So and if you are looking for a dental specific CPA anywhere in the United States, we have 24 CPA firms through the Academy of Dental CPAs that represent over 10,000 dentists. We have about 800 of those dentists at Eide Bailly. I am in Tustin. We work with about 300 of those dentists and we're certainly here to help. So if you have not met with a CPA or your CPA or your CPA doesn't know what a PPP loan is, give us a call. www.ADCPA.org.

So let me give you my update for December 3rd. I have been in touch with Megan Mortimer from the American Dental Association. Megan has been my right arm and my lifeline. If you like Who Wants to Be a Millionaire, she's the lifeline, or she's also phone-a-friend. I think she's all my lifelines. Right. And she and I have been talking.

So here's where we're at right now. A bipartisan group of senators and congressmen have introduced a 908 billion dollar package. Remember that the Democrats wanted through the Heroes Act that they passed months and months ago about a 3.2 trillion dollar stimulus package.

The White House and the bookends were looking at closer to a trillion dollars. But we realize, folks, that people are hurting in this country. I mean, they may very well shut down completely the city of Los Angeles in the next week. You know, we've got these this pandemic is just unfortunately raging and we haven't even seen what's happened from people getting together on Thanksgiving, so there are going to be more shutdowns. Although I'm going to give you some economic news here, that's going to be very surprising and there's reasons for it.

You know, so they've got to do something with stimulus. The federal unemployment benefits are going to run out here shortly. And, you know, they've got to do something to help people. I am going this Saturday morning to a local high school to spend three hours handing out boxes of food to people that are less fortunate than I. And I try and do that as often as I can. And it's very sad, but it's real life. So the government needs to do something. So where we're at right now is that, you know, Senator McConnell, who is the majority leader of the Senate, has come out with his own proposal. This other group has come out with this 908 billion dollar proposal, which, by the way, includes 288 billion dollars for a second round of PPP loans.

So, folks, stay tuned. We may have some more money coming to you. They're talking about anybody who's had anywhere between a 30 and 50 percent decrease in revenues in their business between Q2 of 2020 and Q2 of 2019, which is going to be many of you because that's what happened, because that's what happens when you shut a business down for eight to 12 weeks. You got no revenue. So keep track of that. And we want to, we'll be certainly on top of all of that for you.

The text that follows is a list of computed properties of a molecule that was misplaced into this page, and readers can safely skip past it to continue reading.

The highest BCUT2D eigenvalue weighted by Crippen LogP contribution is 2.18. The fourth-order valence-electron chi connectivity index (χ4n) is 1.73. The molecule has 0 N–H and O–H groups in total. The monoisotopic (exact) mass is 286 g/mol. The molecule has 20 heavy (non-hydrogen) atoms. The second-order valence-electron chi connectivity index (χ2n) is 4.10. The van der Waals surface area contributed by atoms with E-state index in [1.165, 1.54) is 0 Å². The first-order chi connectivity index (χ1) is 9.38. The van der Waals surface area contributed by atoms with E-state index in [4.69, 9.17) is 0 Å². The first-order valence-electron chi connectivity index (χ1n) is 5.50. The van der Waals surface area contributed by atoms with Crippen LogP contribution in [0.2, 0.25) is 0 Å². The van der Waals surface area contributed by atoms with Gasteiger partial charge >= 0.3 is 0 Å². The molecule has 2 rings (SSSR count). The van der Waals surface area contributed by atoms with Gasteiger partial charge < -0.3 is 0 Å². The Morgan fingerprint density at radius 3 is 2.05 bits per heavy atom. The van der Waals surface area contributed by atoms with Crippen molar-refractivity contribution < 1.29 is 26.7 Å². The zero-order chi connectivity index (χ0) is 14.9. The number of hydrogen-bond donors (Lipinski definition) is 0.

So right now they're debating about whether to make the PPP expenses deductible. I was on the phone with Megan talking to her about the Congress is trying to you know, they're batting a ball around between making the EIDL grant not allowed, you know, for forgiveness versus the deductibility versus other things. They've got all kinds of things they're talking about. And this is all on the news and the Internet. So it's an hour to hour, day by day thing.

We think and Megan shared with me, they've got to do something by Saturday because the 11th the government runs out of money. So there will be something. It may just be a bill to extend the debt ceiling and allow the government to continue. And they'll kick the can down the road until the new administration and the new Congress takes a seat in January. We just don't know. It is literally an hour by hour thing.

At the moment, the expenses that you're paying for your PPP loan are not, I repeat, not tax deductible. So when you do your tax planning in your profit and loss statement, whether it's from your CPA or from QuickBooks or Quicken, you've deducted 50, 75, 100 thousand, two hundred thousand dollars in expenses, when we've been doing our tax projections, what's been happening is that we just add those back.

Now, there is serious bipartisan support and it is included, we believe, in this 908 billion dollar bill to reverse that and to make the filing for forgiveness much easier. We're telling people don't rush to file for forgiveness. The banks are pushing you because they don't want they want to be done with this because remember, the banks don't get paid their fees until the SBA forgives the loan. So basically, we don't you know, they want to get this done. We are in no rush because if they're going to make this a lot easier, they're going to make it a lot easier.